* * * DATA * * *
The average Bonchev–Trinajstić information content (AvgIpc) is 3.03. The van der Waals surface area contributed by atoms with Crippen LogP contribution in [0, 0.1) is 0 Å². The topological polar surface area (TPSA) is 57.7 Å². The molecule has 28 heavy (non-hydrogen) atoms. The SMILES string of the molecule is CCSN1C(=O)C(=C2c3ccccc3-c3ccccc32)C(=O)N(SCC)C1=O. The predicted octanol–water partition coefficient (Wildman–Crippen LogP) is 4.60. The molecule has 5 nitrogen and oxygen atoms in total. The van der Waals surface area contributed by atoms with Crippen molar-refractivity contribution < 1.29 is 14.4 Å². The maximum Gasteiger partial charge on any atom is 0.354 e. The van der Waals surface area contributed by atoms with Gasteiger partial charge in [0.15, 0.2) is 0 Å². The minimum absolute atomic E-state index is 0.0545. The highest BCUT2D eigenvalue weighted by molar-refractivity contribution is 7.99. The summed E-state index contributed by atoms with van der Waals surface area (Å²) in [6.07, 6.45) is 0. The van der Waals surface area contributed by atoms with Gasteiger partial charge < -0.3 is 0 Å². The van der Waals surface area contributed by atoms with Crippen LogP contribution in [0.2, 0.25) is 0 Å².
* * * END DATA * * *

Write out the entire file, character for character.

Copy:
The average Bonchev–Trinajstić information content (AvgIpc) is 3.03. The van der Waals surface area contributed by atoms with Crippen LogP contribution in [0, 0.1) is 0 Å². The topological polar surface area (TPSA) is 57.7 Å². The molecule has 28 heavy (non-hydrogen) atoms. The SMILES string of the molecule is CCSN1C(=O)C(=C2c3ccccc3-c3ccccc32)C(=O)N(SCC)C1=O. The predicted octanol–water partition coefficient (Wildman–Crippen LogP) is 4.60. The molecule has 5 nitrogen and oxygen atoms in total. The van der Waals surface area contributed by atoms with Crippen molar-refractivity contribution < 1.29 is 14.4 Å². The maximum Gasteiger partial charge on any atom is 0.354 e. The van der Waals surface area contributed by atoms with Gasteiger partial charge in [0.15, 0.2) is 0 Å². The minimum absolute atomic E-state index is 0.0545. The highest BCUT2D eigenvalue weighted by molar-refractivity contribution is 7.99. The summed E-state index contributed by atoms with van der Waals surface area (Å²) in [6.07, 6.45) is 0. The van der Waals surface area contributed by atoms with Gasteiger partial charge < -0.3 is 0 Å². The van der Waals surface area contributed by atoms with Crippen LogP contribution in [0.2, 0.25) is 0 Å².